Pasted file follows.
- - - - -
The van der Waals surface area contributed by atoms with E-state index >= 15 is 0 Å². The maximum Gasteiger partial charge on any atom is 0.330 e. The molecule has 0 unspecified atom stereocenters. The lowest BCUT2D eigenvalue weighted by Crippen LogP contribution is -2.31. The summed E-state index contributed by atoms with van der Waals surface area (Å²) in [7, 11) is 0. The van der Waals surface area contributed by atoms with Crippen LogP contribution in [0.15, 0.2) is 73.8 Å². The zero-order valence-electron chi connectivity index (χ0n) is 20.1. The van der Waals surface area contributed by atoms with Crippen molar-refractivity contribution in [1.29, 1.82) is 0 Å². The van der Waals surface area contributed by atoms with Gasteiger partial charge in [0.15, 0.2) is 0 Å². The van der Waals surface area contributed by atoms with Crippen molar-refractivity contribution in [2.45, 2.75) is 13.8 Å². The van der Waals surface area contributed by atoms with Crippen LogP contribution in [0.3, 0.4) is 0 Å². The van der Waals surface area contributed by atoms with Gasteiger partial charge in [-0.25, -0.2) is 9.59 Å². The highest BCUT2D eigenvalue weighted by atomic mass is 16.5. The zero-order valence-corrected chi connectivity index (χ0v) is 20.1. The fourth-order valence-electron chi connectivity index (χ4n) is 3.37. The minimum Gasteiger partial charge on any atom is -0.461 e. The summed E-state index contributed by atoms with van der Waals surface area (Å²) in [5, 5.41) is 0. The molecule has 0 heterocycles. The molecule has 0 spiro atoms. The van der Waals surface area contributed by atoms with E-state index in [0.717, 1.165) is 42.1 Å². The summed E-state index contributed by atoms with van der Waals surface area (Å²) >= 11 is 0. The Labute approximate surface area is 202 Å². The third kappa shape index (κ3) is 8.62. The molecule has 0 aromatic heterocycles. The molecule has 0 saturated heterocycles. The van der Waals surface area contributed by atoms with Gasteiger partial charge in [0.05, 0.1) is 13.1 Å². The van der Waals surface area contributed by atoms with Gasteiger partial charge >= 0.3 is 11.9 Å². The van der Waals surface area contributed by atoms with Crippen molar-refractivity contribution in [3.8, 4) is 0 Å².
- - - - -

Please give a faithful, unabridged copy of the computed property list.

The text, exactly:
The van der Waals surface area contributed by atoms with E-state index >= 15 is 0 Å². The maximum Gasteiger partial charge on any atom is 0.330 e. The molecule has 0 unspecified atom stereocenters. The lowest BCUT2D eigenvalue weighted by Crippen LogP contribution is -2.31. The summed E-state index contributed by atoms with van der Waals surface area (Å²) in [7, 11) is 0. The van der Waals surface area contributed by atoms with Crippen LogP contribution in [0.15, 0.2) is 73.8 Å². The zero-order valence-electron chi connectivity index (χ0n) is 20.1. The van der Waals surface area contributed by atoms with Crippen molar-refractivity contribution in [1.29, 1.82) is 0 Å². The van der Waals surface area contributed by atoms with Gasteiger partial charge in [0.15, 0.2) is 0 Å². The van der Waals surface area contributed by atoms with Crippen molar-refractivity contribution in [2.45, 2.75) is 13.8 Å². The van der Waals surface area contributed by atoms with Crippen LogP contribution in [0.3, 0.4) is 0 Å². The van der Waals surface area contributed by atoms with Gasteiger partial charge in [-0.25, -0.2) is 9.59 Å². The highest BCUT2D eigenvalue weighted by atomic mass is 16.5. The zero-order valence-corrected chi connectivity index (χ0v) is 20.1. The fourth-order valence-electron chi connectivity index (χ4n) is 3.37. The minimum Gasteiger partial charge on any atom is -0.461 e. The summed E-state index contributed by atoms with van der Waals surface area (Å²) in [5, 5.41) is 0. The molecule has 0 heterocycles. The molecule has 0 spiro atoms. The van der Waals surface area contributed by atoms with E-state index in [0.717, 1.165) is 42.1 Å². The summed E-state index contributed by atoms with van der Waals surface area (Å²) >= 11 is 0. The Labute approximate surface area is 202 Å². The third kappa shape index (κ3) is 8.62. The molecule has 0 aromatic heterocycles. The molecule has 0 saturated heterocycles. The van der Waals surface area contributed by atoms with Gasteiger partial charge in [0.05, 0.1) is 13.1 Å². The van der Waals surface area contributed by atoms with Gasteiger partial charge >= 0.3 is 11.9 Å². The van der Waals surface area contributed by atoms with Crippen molar-refractivity contribution in [3.8, 4) is 0 Å².